During a recent conversation with a handicapping pal, I found out he was not very happy with racing. Now, before you jump to any conclusions, he is the kind of player you would love to sit next to while gambling, or locking horns in a handicapping contest. It is rare to hear legit concerns from people who love the game. I started thinking it should be easier to have your voice heard. How about a forum where fans could write in and ask questions? I know it has the sound of Dear Abigail, but it may be an interesting forum where the powers that be have to respond back to your questions without knowing who is speaking.
Now, as we get started, the Q&A area would be located on every race track website. There can be no profanity, nor the mention of specific people. It is all about issues and concerns, and not bringing anyone to justice. The scroll would show questions like a Twitter feed. Others can chime in, and anyone can read what is going on. It has to be answered in a timely manner, and cannot pass the buck. All questions and issues must be addressed. That’s only if you’re interested in fixing what’s broke, and getting to know your players.
I love to play in handicapping contests. But after doing the math for the NHC contest format, there is money missing from the end prize payout. We pay our dues, go to contests, and support racing. Why are we being short changed when it comes to the payout?
There are many costs you don’t see. You know, like salaries and bonus payouts to executives. I know you’re right about the prize structure being a little low, but what are we going to do? I know, let’s ask for a complete report of member dues, entry fees, and prize payouts. It shouldn’t be hard from there, but I really doubt if your going to get an answer. (This question comes from a player who has qualified multiple times for the NHC and B.C. Contest).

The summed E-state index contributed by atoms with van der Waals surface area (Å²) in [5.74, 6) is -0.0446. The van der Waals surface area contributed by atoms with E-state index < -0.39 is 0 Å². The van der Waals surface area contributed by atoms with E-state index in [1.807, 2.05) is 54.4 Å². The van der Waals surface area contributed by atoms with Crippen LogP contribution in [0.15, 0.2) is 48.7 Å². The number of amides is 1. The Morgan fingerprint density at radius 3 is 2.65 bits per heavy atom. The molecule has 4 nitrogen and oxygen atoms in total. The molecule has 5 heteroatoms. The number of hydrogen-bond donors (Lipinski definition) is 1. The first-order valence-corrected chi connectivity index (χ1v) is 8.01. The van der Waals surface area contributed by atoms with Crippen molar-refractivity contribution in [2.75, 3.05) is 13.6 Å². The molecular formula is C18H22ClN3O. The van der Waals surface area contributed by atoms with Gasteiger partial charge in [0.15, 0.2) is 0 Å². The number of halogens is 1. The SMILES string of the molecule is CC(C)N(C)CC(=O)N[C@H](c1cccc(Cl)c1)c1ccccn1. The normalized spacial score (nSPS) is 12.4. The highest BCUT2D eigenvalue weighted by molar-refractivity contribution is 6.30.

For years I have worked in the racing industry. I love my job, and want to support the game. Are VLT’s and slot machines our only hope?
One Arm Bandit
Mom use to say the truth can sometimes hurt. Mega-casino companies are buying tracks, and waiting for the opportunity to unleash alternative gaming. The racing product is an after-thought at best. Remember how we hoped and wished? We marched at the state house and petitioned signatures. We rallied and cheered, and waited for our savior to arrive. Well, it has arrived and it’s nothing like the brochure. I have watched tracks clean house of long time employees; go to skeleton racing crews, and pay smaller wagers to a quick turnover staff. They don’t care if the ponies are running. They don’t care how long you worked there, or the beautiful track history. – Racing is on it’s own, and you have some tracks that are handcuffed by new owners. Long story short. There will be half as many tracks in five to ten years, and more people will be betting from home, the office, or by phone. Those days of long lines and big crowds are done. If anyone tells you differently, I can pass you to at least ten good folks who have met the new boss. Like the old saying goes: “Sometimes the devil you know is better than the devil you don’t.” ( This question was posed by a an employee who has worked in racing for over 30-years).
These are real questions. They come from people who love the sport, and enjoy being a part of the racing community. A handful of big tracks will survive, and the smaller tracks will be pushed out. There will be no room at the table for the small time horseman, and cheap claimers will soon be a chapter in the book of Racino-World. I don’t want to be the bearer of bad news, but if you thought there was a knight in shining armor ready to fund and carry racing. You may have missed by a mile. We are walking in the desert and dying of thirst. That lush oasis we see just over the hill is a casino that will offer us all the free sand we can drink.